Two days before the start of polling in Sudan’s ongoing elections on 13 April a quarter-page insert in the Khartoum newspaper al-Intibaha congratulated the former finance minister and leading figure of the ruling National Congress Party, Ali Mahmoud Abd al-Rasoul, on winning the parliamentary seat of his home town, Rihed al-Birdi, in South Darfur. The former minister had no need for a campaign, at most telephone calls as he spent lazy evenings in his fashionable Khartoum mansion and received visiting delegations from the area. His victory was secured because he faced not a single competitor. Seasonal migration routes of Sudan’s Baggara - cattle herders - converge in Rihed al-Birdi, the site of a large cattle market. Prominent cattle merchants in Rihed al-Birdi probably consider Abd al-Rasoul an asset, a man well connected in the centre of power whom they trust to represent their interests, knowing that he still shares their trade.
Unlike Abd al-Rasoul, who could afford a frictionless re-election without losing face among the cattle merchants of Rihed al-Birdi, president Omer Bashir needs the decorum of competition, not so much for Sudanese voters but for the keen electoral observers from the region who busy official media with their statements of encouragement and endorsement. The secretary general of the Arab Lawyers Union announced the Sudanese vote an historic breakthrough and a landmark in Arab democracy, because he was invited to observe it. The incumbent president Bashir, in power since 1989, faces over ten contenders, but it is a challenge for a regular voter to name even one. The president nevertheless campaigned vigorously, not so much to win votes as to project authority primarily within his own party, a mutable coalition of military officers, security men, business barons, professional politicians of an Islamist mold and many who are ready to serve power whatever its character, and very importantly, patriarchal figureheads like the merchants of Rihed al-Birdi.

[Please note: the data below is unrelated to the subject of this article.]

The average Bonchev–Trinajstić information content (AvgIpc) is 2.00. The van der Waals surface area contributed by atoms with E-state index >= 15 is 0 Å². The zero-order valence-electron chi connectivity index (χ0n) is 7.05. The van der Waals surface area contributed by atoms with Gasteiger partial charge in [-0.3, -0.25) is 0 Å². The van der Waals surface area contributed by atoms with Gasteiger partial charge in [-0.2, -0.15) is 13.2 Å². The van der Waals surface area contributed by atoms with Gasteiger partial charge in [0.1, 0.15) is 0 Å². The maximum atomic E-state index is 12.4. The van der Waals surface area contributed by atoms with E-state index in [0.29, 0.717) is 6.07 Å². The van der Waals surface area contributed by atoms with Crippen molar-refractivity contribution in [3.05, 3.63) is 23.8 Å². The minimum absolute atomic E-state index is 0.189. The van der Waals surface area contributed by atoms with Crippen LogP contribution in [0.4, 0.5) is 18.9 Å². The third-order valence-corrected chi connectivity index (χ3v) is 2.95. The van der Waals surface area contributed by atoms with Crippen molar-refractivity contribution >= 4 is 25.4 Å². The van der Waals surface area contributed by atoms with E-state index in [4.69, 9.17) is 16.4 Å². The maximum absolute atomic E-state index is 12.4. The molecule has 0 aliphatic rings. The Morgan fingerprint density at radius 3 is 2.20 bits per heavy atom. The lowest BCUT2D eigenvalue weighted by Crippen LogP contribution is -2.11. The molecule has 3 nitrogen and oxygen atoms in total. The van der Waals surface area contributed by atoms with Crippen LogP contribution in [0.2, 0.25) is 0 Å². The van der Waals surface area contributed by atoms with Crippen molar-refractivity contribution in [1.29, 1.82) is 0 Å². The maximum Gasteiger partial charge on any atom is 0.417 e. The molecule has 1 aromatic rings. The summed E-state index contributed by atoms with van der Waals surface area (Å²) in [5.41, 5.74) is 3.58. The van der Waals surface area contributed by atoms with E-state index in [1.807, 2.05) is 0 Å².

The president’s electoral message, spoken in readily accessible Sudanese colloquial Arabic, has been a consistent pledge of more of the same, but contrasted with the turmoil of the Arab region. “Do you want to be like Yemen?,” president Bashir asked the crowds wherever he spoke drawing a roaring “no”, in a cycle with Libya, Syria and Iraq as further examples of state involution. The irony being that the president and his regime managed to lock the country under his rule in a comparable fulcrum of low grade civil war and displacement parting with a third of its territory in the process in the hope of maintaining power in the rump northern Sudan. The president cast his ballot in an electoral centre in St Francis school in central Khartoum, close to his professional address, the high command of the Sudan Armed Forces. A stringer for Western media scavenged after voters as the president departed only to discover that the elegant men in the short cue were themselves candidates for various parliamentary positions, ready rewards for their loyalty to the big man. Voters are hard to come by in today’s Sudan! Paradoxically, a rally of the mainstream opposition campaigning for a boycott of the elections did not attract the absentee voters either. Speaker after speaker rose to the podium to address themselves, a front row of amused listeners and a crowd of empty chairs.